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Monday, January 04, 2010

Interview: Ten Questions with Matthew Evans - former SMH chief restaurant critic



A full-time food critic. Isn't that every food lover's dream job?

From 2000 to 2005, Matthew Evans ate at over 2,000 restaurants in his role as chief restaurant critic for the Sydney Morning Herald. Never afraid to speak his mind, his reviews were always entertaining, even if they did occasionally land him in the law courts. When he retired in 2005, Good Living ran his final column as its cover page story. The accompanying profile photo was the first time many readers caught a glimpse of the man behind the by-line.


The photo used in Good Living
that accompanied Matthew Evans' final column
Photo by Steve Baccon, first published 14 December 2005

In 2007, Matthew released his book "Never order chicken on a Monday", a memoir of sorts detailing his early training as a chef and his later life as a food critic. At his book launch at Gleebooks, I still remember him describing his days as a food critic. He told of going to bed one night, green at the gills from a particularly heavy restaurant meal, and filled with dread knowing the rich food would only continue relentlessly, without respite.

Today Matthew has swapped the city life for a farm in the sleepy town of Cygnet, Tasmania (population less than 1,000), one hour south of Hobart. It's the realisation of a food lover's dream: to get closer to food production, and to know first-hand where food has come from, and how each mouthful has come to be. Filmed as the new SBS production, Gourmet Farmer, it's fascinating to watch Matthew, who has no farm experience, contend with life in the country. I have to admit it's also personally a little odd to see the Matthew Evans--former anonymous restaurant critic--on the TV screen, talking to camera, and seeing his lanky frame in shorts.

In the first episode of the series, Matthew sets up home at his newly acquired but overgrown and long-neglected farm. He meets Nick Haddow of Bruny Island Cheese Co. and makes a gloriously creamy ice cream with goats' milk. The secret to creamier ice cream, he reveals, is liquid glucose, which helps maintain more air in the final frozen product. The second episode is all about pigs and prosciutto - and when Matthew meets a leg of prosciutto, air-dried in the traditional manner, his gutteral moans of bliss are as close as you'll ever get to an Australian male version of Nigella Lawson!

Restaurant critic one day, gourmer farmer the next? Grab Your Fork asked Matthew Evans ten questions to find out more...

Ten Questions with Matthew Evans

1. You would be known to most Grab Your Fork readers as the Sydney Morning Herald chief critic from 2000-2005. After years of living “the good life”, what made you decide to uproot everything and head to a dinky town in Tasmania?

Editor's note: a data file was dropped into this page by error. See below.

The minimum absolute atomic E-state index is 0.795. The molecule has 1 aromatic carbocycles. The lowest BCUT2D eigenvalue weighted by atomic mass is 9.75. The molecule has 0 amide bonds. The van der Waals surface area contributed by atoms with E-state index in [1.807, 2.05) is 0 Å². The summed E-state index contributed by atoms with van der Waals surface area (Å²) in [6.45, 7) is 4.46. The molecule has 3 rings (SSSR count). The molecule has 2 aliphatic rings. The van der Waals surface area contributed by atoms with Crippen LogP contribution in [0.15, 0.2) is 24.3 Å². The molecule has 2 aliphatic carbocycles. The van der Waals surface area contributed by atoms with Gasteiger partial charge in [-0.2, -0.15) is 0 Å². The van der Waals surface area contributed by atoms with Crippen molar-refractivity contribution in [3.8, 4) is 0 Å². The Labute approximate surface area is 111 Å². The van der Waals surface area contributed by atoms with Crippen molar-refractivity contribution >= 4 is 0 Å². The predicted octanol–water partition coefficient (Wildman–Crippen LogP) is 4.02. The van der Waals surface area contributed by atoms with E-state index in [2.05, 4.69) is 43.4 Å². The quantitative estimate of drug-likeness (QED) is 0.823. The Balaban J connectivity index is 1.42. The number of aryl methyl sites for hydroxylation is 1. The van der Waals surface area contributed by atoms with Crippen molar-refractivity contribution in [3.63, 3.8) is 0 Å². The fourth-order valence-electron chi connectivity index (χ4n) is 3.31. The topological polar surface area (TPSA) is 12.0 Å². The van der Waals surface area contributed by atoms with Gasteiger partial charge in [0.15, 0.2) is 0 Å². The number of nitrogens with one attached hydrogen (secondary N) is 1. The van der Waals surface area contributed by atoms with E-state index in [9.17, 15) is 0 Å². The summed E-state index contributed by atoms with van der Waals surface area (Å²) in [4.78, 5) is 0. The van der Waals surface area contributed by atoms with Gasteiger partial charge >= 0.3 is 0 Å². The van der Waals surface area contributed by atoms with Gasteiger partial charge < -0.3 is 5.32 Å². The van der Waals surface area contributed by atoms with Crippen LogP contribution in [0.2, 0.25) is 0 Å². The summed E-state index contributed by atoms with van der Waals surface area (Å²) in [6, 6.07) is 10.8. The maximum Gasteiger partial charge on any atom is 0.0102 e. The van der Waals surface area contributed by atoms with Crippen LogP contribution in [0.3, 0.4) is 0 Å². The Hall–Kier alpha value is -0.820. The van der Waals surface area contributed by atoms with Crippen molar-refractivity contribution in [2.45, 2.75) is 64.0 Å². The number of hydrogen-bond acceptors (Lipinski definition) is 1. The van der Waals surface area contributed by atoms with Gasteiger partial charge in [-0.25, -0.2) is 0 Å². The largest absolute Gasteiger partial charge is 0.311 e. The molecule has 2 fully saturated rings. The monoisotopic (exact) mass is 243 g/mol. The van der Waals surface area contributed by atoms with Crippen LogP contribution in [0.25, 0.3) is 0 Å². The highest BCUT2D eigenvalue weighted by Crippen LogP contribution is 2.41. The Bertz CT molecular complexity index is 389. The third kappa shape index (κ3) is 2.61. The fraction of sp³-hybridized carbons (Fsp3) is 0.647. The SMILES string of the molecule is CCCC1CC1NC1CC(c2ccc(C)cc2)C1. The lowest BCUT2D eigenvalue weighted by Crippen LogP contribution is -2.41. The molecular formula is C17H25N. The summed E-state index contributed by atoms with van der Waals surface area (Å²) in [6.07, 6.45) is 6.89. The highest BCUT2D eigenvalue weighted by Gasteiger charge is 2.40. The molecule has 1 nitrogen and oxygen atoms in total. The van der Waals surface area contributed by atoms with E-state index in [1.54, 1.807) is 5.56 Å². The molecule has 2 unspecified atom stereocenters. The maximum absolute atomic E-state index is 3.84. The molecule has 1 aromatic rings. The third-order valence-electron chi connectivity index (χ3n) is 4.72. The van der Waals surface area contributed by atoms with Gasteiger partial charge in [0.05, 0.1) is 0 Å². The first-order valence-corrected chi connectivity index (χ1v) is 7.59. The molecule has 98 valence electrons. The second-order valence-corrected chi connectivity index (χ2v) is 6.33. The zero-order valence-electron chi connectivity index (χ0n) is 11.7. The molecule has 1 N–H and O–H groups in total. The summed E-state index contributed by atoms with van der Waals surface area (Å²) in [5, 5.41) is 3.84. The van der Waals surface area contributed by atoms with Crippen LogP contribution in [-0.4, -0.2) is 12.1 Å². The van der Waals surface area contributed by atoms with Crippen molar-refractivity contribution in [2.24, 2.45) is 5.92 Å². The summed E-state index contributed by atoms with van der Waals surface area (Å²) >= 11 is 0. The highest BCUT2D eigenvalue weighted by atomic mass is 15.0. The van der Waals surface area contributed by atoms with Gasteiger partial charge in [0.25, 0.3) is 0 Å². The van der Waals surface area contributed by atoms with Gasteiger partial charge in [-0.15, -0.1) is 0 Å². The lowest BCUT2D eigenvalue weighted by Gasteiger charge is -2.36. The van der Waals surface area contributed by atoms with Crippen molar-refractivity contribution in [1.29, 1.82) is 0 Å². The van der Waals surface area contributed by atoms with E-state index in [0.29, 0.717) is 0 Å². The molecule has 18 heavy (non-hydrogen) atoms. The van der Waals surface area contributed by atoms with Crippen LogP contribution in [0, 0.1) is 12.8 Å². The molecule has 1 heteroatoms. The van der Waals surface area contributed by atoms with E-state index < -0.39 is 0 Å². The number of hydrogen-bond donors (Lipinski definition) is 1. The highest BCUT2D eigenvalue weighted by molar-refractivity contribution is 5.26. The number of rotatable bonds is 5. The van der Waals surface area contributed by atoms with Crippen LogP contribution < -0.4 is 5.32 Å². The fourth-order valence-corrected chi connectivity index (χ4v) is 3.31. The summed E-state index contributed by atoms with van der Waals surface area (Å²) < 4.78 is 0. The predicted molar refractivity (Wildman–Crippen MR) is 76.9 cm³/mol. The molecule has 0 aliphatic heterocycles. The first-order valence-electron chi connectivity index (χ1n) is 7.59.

If you think being a critic for the Herald is the good life, you should try my new life. It's incredible. Just about everything I eat I know the provenance of. It doesn't taste like it's been handled by 50 chefs over three days. It tastes of itself, like food with the volume turned up. I moved here to explore how some food tastes better, and I've learnt the secret.

2. What has been the biggest surprise you’ve found since your move? Was there anything you found much harder than you expected?

The biggest surprise is the speed of the seasons. Winter garden? If you're planting it in March, you're too late. Spring flowers? On the quince tree in mid winter. A growing season, where you can virtually watch the grass grow by the day? We have it here.

The move has been hard in many ways, most to do with the fact I have no clue what I'm doing. I can't find enough hours in the day to get all my jobs done, and can never catch up on all the reading. I fall asleep trying to devour books like Healthy House Cow, or Growing Vegetables South of Australia. I've been told that I have to build new boxes for my bees in the next three days, or I'll have been wasting my time all spring.



3. You’ve begun selling your own range of homemade artisan food products. What are you selling, and do you ever have to face detailed critiques about how you could’ve done it better?!

I set up a small business, Rare Food, with a mate, Ross O'Meara, with the idea, originally, of selling old and rare breed meats and hard to find produce from around the state. It's been quite a challenge (to put it mildly), but we have a great fan base for our rillettes, nitrate-free bacon, hand-cut pork pies and terrines.

Ross is a terrific cook and can make ready-to-fry felafel, stunning pork pies and terrines. I tend to do lamb pies (with a flaky yoghurt cream pastry), ten-hour baked beans with bacon and treacle, and cassoulet in mid-winter. When you sell direct, customers give you feedback without qualms. We get great feedback most of the time, but not in any detail. I think we are our own worst critics.

4. After several months on the farm, do you look at food in a different light? What did the term “good food” used to mean to you, and what does it mean to you now?

I used to think of good food, well by that I mean great food, as being complex, like a symphony. Now I think of great food as speaking of itself. Stunning pork, lamb, peas or spuds need only taste truly and deeply of themselves to be good. And you never, ever tire of good home cooking.



5. Being a high-profile food critic requires a certain type of character. What type of plant or animal do you think best typifies the qualities needed to be a successful food critic?